- Bookshelf. This is the best aspect of Bookshelf App and I would have paid $9.99 just for this functionality alone. Two caveats, you must have java machine working on your computer (most computers do but you can download the Windows version here) and I recommend reinstalling Bonjour downloadable here. Shelfserver is a small java based program you run on your computer. It allows you to access any folder you authorize from the iPhone. With some help from JS Wolf at mobileread and Zac Bedell, I was able to set up a Shelfserver on my home computer that I can access anywhere and that I can allow other iPhone users to access. I hope to be able to collate some of free fiction and extended excerpts for iPhone romance readers through a Dear Author ShelfServer some time in the near future. Soon I’ll give step by step instructions on how to set up the Shelfserver to be accessed over the internet. Essentially this means I can access every ebook I have purchased anywhere I am so long as I have my Iphone. It does not require a wifi connection.
- Content Organization. You can organize content on your computer and when you download the book from Shelfserver, it keeps the same folder structure. It also lists items alphabetically but because I can organize my own content, I can name my folders with last name, first name of the author or any other way a person like.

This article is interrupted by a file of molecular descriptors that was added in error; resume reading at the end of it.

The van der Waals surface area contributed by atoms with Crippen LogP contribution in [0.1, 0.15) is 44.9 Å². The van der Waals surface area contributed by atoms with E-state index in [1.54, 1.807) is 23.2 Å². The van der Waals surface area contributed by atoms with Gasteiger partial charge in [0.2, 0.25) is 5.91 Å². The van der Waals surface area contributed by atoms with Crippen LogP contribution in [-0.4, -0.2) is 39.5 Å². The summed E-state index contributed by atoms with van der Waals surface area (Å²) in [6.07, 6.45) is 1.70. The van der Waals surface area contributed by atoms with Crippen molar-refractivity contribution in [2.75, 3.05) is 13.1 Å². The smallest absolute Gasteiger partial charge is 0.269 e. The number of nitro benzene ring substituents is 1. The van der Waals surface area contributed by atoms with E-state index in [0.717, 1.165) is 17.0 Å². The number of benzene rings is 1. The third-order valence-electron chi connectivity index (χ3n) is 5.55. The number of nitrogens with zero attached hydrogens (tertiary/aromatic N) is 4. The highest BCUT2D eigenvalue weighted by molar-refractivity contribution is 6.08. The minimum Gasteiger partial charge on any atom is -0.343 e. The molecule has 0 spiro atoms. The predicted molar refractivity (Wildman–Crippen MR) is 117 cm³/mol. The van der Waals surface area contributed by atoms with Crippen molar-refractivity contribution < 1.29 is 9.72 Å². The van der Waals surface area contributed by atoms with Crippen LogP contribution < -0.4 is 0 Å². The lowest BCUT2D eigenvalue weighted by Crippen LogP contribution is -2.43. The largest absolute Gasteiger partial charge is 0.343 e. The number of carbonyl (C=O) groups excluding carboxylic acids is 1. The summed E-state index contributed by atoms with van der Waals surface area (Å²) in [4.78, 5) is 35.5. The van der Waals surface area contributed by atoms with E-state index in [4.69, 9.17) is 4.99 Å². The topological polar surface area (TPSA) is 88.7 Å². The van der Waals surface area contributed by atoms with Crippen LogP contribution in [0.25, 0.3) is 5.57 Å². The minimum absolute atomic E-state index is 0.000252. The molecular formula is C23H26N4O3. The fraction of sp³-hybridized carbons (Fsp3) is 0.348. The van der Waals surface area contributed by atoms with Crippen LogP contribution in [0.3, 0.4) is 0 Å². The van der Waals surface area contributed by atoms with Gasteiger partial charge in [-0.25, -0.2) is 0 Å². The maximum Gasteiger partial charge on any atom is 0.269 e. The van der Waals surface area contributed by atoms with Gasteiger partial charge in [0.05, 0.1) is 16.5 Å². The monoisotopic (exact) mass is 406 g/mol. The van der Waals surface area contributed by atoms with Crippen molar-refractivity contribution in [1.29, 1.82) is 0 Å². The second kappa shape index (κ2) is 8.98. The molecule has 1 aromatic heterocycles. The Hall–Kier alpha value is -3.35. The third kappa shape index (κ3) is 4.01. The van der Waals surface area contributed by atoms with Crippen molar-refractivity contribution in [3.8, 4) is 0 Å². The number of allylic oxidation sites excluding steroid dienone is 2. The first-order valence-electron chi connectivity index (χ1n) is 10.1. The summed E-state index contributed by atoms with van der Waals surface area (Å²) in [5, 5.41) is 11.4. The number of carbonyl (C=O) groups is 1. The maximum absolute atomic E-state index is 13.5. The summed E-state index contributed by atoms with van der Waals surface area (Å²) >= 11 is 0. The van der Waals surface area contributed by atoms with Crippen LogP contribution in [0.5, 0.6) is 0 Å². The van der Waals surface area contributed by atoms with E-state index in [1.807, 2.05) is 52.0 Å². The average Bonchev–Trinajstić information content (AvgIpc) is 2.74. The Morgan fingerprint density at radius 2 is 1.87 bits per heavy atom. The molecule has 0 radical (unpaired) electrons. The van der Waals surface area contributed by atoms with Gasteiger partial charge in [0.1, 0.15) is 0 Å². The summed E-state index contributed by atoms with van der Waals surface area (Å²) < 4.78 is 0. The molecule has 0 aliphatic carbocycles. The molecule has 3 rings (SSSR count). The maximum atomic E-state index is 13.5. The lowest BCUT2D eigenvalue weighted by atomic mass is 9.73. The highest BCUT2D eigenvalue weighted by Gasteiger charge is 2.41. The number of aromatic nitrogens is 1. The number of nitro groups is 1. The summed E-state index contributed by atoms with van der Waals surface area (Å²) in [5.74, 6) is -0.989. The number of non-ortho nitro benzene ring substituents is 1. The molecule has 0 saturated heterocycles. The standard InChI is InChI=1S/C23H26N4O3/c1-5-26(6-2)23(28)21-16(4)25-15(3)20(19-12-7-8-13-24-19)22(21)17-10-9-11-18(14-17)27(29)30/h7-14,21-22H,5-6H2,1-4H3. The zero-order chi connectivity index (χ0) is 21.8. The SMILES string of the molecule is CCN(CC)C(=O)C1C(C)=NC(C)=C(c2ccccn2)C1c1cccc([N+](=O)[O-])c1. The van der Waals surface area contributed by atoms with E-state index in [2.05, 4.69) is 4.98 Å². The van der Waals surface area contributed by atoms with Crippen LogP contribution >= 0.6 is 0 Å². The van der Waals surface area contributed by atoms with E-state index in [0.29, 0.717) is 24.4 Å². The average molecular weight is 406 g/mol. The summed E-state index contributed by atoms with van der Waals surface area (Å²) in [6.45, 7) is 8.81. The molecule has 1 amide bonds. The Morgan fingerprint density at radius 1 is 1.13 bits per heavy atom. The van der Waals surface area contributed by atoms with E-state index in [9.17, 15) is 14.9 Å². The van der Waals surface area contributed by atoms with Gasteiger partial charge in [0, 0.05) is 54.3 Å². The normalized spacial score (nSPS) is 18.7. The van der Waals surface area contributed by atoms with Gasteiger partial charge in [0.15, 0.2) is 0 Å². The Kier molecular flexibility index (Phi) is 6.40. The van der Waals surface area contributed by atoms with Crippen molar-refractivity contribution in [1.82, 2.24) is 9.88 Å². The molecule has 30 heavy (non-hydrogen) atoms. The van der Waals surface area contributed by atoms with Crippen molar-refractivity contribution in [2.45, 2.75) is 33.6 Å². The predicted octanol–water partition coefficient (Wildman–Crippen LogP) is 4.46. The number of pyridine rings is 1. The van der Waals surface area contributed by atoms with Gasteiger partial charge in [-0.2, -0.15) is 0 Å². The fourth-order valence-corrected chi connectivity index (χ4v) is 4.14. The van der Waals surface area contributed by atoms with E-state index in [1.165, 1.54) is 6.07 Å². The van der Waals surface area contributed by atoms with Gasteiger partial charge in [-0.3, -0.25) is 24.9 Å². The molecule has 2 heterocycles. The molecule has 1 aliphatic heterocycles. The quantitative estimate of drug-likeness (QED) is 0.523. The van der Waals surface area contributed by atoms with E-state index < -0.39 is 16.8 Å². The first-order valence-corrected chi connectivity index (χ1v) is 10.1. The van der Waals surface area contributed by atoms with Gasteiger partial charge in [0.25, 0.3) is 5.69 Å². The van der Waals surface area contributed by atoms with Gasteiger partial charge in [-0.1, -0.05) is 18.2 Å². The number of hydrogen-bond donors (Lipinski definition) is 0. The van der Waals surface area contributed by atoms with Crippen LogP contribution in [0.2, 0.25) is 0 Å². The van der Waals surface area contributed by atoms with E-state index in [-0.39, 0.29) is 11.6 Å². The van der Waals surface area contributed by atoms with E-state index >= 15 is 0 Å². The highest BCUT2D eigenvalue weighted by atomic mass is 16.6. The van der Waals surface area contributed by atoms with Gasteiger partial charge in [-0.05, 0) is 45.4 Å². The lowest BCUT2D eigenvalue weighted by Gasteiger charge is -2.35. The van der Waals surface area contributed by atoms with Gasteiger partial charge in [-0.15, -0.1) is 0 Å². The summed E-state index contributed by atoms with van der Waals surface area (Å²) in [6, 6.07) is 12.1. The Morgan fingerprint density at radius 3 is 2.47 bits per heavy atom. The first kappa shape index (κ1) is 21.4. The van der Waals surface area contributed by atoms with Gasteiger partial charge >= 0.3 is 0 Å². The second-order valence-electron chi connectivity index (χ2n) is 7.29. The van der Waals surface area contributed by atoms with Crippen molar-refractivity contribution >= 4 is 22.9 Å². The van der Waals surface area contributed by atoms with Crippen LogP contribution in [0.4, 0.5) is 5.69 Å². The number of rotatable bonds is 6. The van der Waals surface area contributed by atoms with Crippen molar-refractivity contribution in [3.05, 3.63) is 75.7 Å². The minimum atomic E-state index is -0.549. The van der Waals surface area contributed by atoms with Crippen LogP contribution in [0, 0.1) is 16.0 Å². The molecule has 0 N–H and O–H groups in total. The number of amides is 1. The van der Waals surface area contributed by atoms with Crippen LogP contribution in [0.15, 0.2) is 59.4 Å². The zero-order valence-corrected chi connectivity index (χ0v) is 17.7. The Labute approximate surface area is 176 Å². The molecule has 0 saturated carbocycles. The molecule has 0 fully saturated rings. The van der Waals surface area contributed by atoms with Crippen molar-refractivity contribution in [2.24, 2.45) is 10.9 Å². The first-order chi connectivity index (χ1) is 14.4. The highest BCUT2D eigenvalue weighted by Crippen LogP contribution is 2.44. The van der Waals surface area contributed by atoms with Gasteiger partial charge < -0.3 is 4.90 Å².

What the Bookshelf App does not have.
- No Over the Air eBook Purchasing. Bookshelf App does not read secure ebooks and therefore, you cannot purchase new ebooks to be read over the air, even unencrypted ones from Samhain or LooseId. I encourage those epublishers, though, to contact Bedell and find a way to allow readers to purchase books and download them over the air using his program. I would think that would be a win for everyone.
- Find feature. There is no find feature.
- Annotations. No annotation feature.
- Advancement through the story. You can scroll through sections of the book that are loaded but not the entirety of the book. You cannot advance a set number of pages or go to a specific page.
- Location in book or percentage of book read. In a different ebook app, the programmer had placed a faint percentage indicator to let you know how far into the book you where. I really like to know where I am in a book and its hard to know when you are reading a digital file.
Both programs have their issues and neither make the iPhone into a Kindle Killer yet. Currently the Bookshelf App is the one with the most features and it is the only one that allows you to access your existing files. Currently it supports the following formats.
- Plain Text [.txt]
- HTML with images [.html]
- FictionBook2 with images [.fb2]
- PalmDoc / AportisDoc [.pdb]
- MobiPocket (unencrypted) [.pdb, .prc, .mobi]
- Plucker with images [.pdb]
I’ll likely continue to buy MS Lit books and convert them. I recommend Bookshelf App, even at the $9.99, for anyone who has an existing ebook library.
*Note: The third party applications were the first legitimate release. If you had jailbroken the iPhone before, you would have been able to install third party apps not sanctioned by Apple.